Manchester student wins graphene prize

Sebastian Leaper, a doctoral student at Manchester University, has won the 2016 Eli and Britt Harari Graphene Enterprise Award for a water desalination membrane he developed.

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(Credit: Manchester University)

The 23 year old is currently undertaking his PhD at Manchester’s Graphene NOWNANO Centre for Doctoral Training. The £50,000 award that accompanies the prize will help fund a new grapheme project that will aim to significantly reduce the energy required to desalinate water, something that’s vital for addressing water crises around the world.

“When you live in Manchester, it’s easy to forget that there’s a global water shortage going on,” said Sebastian. “It’s crazy to think that in the 21st century, there are still people who have to walk miles everyday for such a basic commodity. Graphene has promise to unlock the door to low cost, sustainable desalination technology that can end the global water crisis.”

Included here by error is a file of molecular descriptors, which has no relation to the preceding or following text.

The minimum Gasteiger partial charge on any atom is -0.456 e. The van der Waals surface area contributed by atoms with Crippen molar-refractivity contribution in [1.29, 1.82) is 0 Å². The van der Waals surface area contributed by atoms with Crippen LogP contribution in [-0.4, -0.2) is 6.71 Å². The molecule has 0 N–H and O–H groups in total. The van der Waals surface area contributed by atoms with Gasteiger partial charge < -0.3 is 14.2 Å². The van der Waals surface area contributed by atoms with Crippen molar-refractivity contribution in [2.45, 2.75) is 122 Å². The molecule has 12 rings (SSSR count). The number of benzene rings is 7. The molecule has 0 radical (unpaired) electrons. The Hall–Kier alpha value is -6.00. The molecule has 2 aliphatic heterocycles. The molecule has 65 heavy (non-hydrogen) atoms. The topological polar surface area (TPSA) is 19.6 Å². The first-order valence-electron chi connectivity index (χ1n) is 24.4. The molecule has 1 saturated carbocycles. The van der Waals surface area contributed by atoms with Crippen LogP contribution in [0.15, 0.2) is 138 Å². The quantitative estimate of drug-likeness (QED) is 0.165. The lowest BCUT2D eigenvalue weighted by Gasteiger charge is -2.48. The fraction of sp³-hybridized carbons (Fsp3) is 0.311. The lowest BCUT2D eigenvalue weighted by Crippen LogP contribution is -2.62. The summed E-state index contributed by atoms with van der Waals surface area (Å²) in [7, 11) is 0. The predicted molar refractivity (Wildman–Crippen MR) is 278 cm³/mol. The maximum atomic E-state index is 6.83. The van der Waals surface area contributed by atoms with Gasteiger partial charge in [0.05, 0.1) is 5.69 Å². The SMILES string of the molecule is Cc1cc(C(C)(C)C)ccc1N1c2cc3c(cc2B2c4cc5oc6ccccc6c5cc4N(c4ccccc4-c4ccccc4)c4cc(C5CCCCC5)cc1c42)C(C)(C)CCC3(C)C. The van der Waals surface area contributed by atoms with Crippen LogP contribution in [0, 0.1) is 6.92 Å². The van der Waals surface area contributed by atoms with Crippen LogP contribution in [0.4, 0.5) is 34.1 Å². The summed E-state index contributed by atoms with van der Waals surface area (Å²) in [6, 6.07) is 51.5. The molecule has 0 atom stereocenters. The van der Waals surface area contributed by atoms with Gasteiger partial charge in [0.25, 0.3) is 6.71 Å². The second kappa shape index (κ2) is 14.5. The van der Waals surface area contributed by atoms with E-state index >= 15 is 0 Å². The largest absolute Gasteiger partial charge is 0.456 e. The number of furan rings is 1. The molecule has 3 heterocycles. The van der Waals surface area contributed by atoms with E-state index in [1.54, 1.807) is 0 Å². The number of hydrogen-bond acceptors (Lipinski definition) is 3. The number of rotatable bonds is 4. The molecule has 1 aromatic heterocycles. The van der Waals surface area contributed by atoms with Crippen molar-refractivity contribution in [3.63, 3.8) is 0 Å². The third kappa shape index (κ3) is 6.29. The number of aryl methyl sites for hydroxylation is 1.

Graphene membranes can help improve the desalination process, and tweaking the material’s properties can allow water to permeate through it with virtually no resistance. This results in less energy being needed to process the water, and makes the membranes less susceptible to clogging. It also means that untreated water can be used, meaning the membrane requires less maintenance.

“Once again we are seeing breakthrough ideas for the commercialisation of graphene coming from our brightest young minds here in Manchester, enabled by the generosity of the Harari Award,” said lead judge Professor Luke Georghiou, vice president for Research and Innovation at Manchester.

“It is particularly satisfying to see the potential combination of social good and business opportunity that this year’s winner brings us.”